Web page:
Westwood

Neighborhood Council Pushing Street Name Change in Westwood Due to Racist Past

"There are a lot better people to name a street in Westwood after," says Grayson Peters of the North Westwood Neighborhood Council.

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A neighborhood council in Westwood is pushing to rename a street bordering UCLA because of the namesake’s racist past. It’s part of a growing effort to reevaluate and rename familiar places in many schools, as advocates say it’s part of a first steps to moving towards an anti-racist future.

The street in question is Le Conte Avenue, named after Joseph LeConte, who was a co-founder of the Sierra Club but also worked for the Confederacy during the Civil War and opposed black voting rights.

"There are a lot better people to name a street in Westwood after," says Grayson Peters of the North Westwood Neighborhood Council.

"I think it says a lot about who we used to be as a university city and country that this was not considered disqualifying," Peters said.

Peters and the council is asking the city to rename Le Conte Avenue, perhaps after Jackie Robinson, James LuValle or other notable UCLA alumni of color.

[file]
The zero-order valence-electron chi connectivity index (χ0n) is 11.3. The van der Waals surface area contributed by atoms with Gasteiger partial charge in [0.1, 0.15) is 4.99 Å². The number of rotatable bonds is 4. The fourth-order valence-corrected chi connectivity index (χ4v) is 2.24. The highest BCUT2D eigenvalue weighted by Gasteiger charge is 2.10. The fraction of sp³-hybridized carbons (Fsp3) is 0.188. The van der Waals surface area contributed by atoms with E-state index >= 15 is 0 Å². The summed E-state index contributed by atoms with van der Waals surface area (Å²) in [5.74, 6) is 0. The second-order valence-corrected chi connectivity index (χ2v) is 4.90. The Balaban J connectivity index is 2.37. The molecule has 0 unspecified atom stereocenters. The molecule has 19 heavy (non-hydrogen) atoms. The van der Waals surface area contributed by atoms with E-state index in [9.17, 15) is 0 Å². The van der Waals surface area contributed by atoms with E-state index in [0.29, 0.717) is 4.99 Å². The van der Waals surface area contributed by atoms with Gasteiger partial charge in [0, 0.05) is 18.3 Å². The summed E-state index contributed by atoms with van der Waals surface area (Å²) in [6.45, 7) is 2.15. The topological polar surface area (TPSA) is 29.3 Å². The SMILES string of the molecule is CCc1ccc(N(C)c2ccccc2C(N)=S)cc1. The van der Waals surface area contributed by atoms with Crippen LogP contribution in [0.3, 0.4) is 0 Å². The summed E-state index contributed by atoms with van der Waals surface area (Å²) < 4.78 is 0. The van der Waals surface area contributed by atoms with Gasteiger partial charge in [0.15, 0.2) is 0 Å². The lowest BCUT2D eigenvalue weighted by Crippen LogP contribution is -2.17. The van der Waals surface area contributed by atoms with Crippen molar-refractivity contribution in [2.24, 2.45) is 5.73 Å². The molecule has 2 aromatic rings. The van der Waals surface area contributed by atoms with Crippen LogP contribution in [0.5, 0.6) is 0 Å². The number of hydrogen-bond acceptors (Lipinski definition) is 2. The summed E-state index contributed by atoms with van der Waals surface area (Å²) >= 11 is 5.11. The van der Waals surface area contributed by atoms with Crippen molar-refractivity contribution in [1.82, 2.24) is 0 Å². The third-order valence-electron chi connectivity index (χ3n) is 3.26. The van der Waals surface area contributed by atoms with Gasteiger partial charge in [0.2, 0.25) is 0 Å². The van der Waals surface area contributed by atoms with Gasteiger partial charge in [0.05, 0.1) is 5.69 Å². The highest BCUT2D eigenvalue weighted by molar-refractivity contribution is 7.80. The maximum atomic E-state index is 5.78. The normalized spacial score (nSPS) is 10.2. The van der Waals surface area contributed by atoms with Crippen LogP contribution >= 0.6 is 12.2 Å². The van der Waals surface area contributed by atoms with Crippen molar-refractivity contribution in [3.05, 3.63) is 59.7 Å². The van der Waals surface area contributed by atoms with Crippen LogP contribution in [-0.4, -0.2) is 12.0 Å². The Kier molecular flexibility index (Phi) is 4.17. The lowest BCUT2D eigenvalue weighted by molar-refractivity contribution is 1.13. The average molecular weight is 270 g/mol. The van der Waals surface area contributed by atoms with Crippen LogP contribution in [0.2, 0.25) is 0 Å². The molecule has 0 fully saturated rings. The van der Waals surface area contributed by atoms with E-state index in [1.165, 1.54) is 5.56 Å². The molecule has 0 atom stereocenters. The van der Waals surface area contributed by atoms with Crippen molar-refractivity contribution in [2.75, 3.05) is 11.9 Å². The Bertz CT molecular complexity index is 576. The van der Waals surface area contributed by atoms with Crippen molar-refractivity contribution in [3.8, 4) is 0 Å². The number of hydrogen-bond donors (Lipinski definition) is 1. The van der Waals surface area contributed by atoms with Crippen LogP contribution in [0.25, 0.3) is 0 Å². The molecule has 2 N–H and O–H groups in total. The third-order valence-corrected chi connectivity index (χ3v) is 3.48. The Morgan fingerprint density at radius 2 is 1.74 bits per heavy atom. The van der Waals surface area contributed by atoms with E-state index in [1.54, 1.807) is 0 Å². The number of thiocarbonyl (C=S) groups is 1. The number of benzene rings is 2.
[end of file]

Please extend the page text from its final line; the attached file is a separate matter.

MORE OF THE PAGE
"This is really really the least that we can do is change these names that promote these racist people," says Furkan Yalcin, a member of the North Westwood Neighborhood Council.

Yalcin is also leading a petition effort to rename UCLA’s Janss Steps because of the Janss family’s history of trying to block people of color from living in Westwood.

Another renaming effort is happening at Caltech, where the name Robert Millikan is memorialized throughout the campus. But Millikan was an advocate of racist policies like  eugenics and forced sterilization.

"As students, we took Millikan as granted; we took a lot of things for granted," says Michael Chwe, a UCLA professor.

"You begin to realize certain things you took for granted shouldn’t be taken for granted."

Chwe, a UCLA professor and Caltech graduate, is leading a petition to have Millikan’s removed from the Caltech campus.

"The sooner we get this done, the sooner that we can try to live in a way consistent with all our values," Chwe says.

The professor adds, "We don’t need to keep these names here to remember what happened in the past...While it is symbolic that symbolism is important."

Both UCLA and Caltech say they are taking the concerns seriously.

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